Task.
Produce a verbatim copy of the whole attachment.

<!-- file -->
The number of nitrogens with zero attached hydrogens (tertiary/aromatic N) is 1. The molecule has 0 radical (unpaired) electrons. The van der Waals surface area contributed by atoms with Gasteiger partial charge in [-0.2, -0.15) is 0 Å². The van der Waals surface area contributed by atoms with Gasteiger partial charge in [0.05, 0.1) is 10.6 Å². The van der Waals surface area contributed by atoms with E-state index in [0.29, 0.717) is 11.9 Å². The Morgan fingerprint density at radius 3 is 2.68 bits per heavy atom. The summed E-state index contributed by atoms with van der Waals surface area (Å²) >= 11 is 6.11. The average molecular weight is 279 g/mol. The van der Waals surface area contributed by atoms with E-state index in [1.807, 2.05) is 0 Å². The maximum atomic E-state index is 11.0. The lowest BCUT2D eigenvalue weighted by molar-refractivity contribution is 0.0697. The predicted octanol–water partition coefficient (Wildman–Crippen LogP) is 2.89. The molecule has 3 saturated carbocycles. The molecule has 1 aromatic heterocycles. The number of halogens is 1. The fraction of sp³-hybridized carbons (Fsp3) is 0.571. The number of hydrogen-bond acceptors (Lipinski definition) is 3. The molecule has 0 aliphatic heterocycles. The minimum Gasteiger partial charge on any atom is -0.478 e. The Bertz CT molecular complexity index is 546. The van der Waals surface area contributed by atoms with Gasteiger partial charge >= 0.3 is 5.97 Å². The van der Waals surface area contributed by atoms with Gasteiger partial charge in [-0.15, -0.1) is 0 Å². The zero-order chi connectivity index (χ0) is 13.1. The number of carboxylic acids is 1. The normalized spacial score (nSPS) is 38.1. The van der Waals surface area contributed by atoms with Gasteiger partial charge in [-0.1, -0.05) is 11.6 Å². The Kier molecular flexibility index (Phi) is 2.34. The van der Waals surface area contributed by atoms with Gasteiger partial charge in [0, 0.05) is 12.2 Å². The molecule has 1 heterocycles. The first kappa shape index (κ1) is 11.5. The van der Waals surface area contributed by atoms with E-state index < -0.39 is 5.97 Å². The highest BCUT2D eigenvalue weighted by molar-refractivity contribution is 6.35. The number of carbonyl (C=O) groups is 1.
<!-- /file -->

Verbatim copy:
The number of nitrogens with zero attached hydrogens (tertiary/aromatic N) is 1. The molecule has 0 radical (unpaired) electrons. The van der Waals surface area contributed by atoms with Gasteiger partial charge in [-0.2, -0.15) is 0 Å². The van der Waals surface area contributed by atoms with Gasteiger partial charge in [0.05, 0.1) is 10.6 Å². The van der Waals surface area contributed by atoms with E-state index in [0.29, 0.717) is 11.9 Å². The Morgan fingerprint density at radius 3 is 2.68 bits per heavy atom. The summed E-state index contributed by atoms with van der Waals surface area (Å²) >= 11 is 6.11. The average molecular weight is 279 g/mol. The van der Waals surface area contributed by atoms with E-state index in [1.807, 2.05) is 0 Å². The maximum atomic E-state index is 11.0. The lowest BCUT2D eigenvalue weighted by molar-refractivity contribution is 0.0697. The predicted octanol–water partition coefficient (Wildman–Crippen LogP) is 2.89. The molecule has 3 saturated carbocycles. The molecule has 1 aromatic heterocycles. The number of halogens is 1. The fraction of sp³-hybridized carbons (Fsp3) is 0.571. The number of hydrogen-bond acceptors (Lipinski definition) is 3. The molecule has 0 aliphatic heterocycles. The minimum Gasteiger partial charge on any atom is -0.478 e. The Bertz CT molecular complexity index is 546. The van der Waals surface area contributed by atoms with Gasteiger partial charge >= 0.3 is 5.97 Å². The van der Waals surface area contributed by atoms with Gasteiger partial charge in [-0.15, -0.1) is 0 Å². The zero-order chi connectivity index (χ0) is 13.1. The number of carboxylic acids is 1. The normalized spacial score (nSPS) is 38.1. The van der Waals surface area contributed by atoms with Gasteiger partial charge in [-0.1, -0.05) is 11.6 Å². The Kier molecular flexibility index (Phi) is 2.34. The van der Waals surface area contributed by atoms with Gasteiger partial charge in [0, 0.05) is 12.2 Å². The molecule has 1 heterocycles. The first kappa shape index (κ1) is 11.5. The van der Waals surface area contributed by atoms with E-state index < -0.39 is 5.97 Å². The highest BCUT2D eigenvalue weighted by molar-refractivity contribution is 6.35. The number of carbonyl (C=O) groups is 1.